The Complainant’s contention that the Respondent has registered the disputed domain name to block the Complainant from asserting its lawful rights and to extort money from the Complainant is accepted by the Panel in view of the Respondent’s intent of selling the domain name at a premium to the Complainant as per the Respondent’s email dated January 3, 2019.
The Complainant further submits that the Respondent has no business connection, approval, or consent from the Complainant, in any manner, to use the trademark AIRTEL/AIRTEL THANKS as part of its disputed domain name.
The Complainant has prima facie established that the Respondent lacks rights or legitimate interest in the disputed domain name. The burden now shifts to the Respondent to prove its legitimate interest in the disputed domain name. However, the Respondent failed to demonstrate its legitimate interest in the disputed domain name, as it states that it is willing to sell the disputed domain name to the Complainant for a premium. See WIPO Overview 3.0, section 2.1:
“[w]hile the overall burden of proof rests with the complainant, panels have recognized that this could result in the often impossible task of proving a negative, requiring information that is often primarily within the knowledge of the respondent. Therefore a complainant is required to make out a prima facie case that the respondent lacks rights or legitimate interests. Once such prima facie case is made, respondent carries the burden of demonstrating rights or legitimate interests in the domain name. If the respondent fails to do so, a complainant is deemed to have satisfied paragraph 4(a)(ii) of the UDRP.Relevant decisions: Croatia Airlines d.d. v. Modern Empire Internet Ltd., WIPO Case No. D2003-0455; Belupo d.d. v. WACHEM d.o.o, WIPO Case No. D2004-0110.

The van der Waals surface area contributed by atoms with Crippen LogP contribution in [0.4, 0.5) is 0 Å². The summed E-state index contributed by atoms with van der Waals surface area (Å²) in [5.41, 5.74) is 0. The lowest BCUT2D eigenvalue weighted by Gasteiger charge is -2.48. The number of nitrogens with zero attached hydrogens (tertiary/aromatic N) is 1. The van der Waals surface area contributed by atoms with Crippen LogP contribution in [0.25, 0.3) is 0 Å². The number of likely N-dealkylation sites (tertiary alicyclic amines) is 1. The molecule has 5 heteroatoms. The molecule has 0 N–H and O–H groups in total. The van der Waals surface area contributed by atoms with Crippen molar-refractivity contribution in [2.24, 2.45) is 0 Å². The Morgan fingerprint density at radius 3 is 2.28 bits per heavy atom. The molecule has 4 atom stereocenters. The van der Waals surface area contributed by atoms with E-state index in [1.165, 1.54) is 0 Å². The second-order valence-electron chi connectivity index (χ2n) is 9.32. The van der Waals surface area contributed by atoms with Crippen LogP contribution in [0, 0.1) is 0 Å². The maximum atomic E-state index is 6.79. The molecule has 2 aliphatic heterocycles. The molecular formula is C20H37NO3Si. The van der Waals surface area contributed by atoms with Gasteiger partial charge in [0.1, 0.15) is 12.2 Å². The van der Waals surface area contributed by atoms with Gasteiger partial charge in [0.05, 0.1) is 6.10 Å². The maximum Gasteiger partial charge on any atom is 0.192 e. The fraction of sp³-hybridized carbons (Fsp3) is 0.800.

Based on the evidence presented, the Panel concludes that Respondent lacks rights or legitimate interests in the disputed domain name.
The second element of the Policy has, therefore, been met.
C. Registered and Used in Bad Faith
The Policy provides guidance on activities that might be considered evidence of bad faith registration and use of a domain name. That guidance is found in paragraph 4(b) of the Policy. Circumstances are described in paragraph 4(b) that might lead a panel to conclude that the registration and use of a disputed domain name is in bad faith. The description of the circumstances are addressed to the respondent. They are: